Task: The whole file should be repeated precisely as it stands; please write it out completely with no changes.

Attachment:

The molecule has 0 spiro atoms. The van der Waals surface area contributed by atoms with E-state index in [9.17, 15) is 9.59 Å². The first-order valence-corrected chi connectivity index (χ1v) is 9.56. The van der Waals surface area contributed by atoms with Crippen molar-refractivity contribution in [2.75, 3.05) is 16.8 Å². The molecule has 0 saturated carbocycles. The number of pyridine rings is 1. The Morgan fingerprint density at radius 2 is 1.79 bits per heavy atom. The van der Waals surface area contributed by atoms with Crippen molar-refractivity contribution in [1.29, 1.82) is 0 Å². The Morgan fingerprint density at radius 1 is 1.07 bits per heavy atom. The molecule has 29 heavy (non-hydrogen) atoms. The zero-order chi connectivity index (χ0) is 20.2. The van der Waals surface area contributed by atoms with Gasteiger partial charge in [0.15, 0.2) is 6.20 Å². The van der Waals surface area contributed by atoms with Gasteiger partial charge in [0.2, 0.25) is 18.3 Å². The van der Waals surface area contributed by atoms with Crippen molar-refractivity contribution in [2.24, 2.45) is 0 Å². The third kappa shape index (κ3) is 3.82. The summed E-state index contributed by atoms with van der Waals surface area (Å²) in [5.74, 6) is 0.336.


The molecule has 0 spiro atoms. The van der Waals surface area contributed by atoms with E-state index in [9.17, 15) is 9.59 Å². The first-order valence-corrected chi connectivity index (χ1v) is 9.56. The van der Waals surface area contributed by atoms with Crippen molar-refractivity contribution in [2.75, 3.05) is 16.8 Å². The molecule has 0 saturated carbocycles. The number of pyridine rings is 1. The Morgan fingerprint density at radius 2 is 1.79 bits per heavy atom. The van der Waals surface area contributed by atoms with Crippen molar-refractivity contribution in [1.29, 1.82) is 0 Å². The Morgan fingerprint density at radius 1 is 1.07 bits per heavy atom. The molecule has 29 heavy (non-hydrogen) atoms. The zero-order chi connectivity index (χ0) is 20.2. The van der Waals surface area contributed by atoms with Gasteiger partial charge in [0.15, 0.2) is 6.20 Å². The van der Waals surface area contributed by atoms with Gasteiger partial charge in [0.2, 0.25) is 18.3 Å². The van der Waals surface area contributed by atoms with Crippen molar-refractivity contribution in [2.24, 2.45) is 0 Å². The third kappa shape index (κ3) is 3.82. The summed E-state index contributed by atoms with van der Waals surface area (Å²) in [5.74, 6) is 0.336.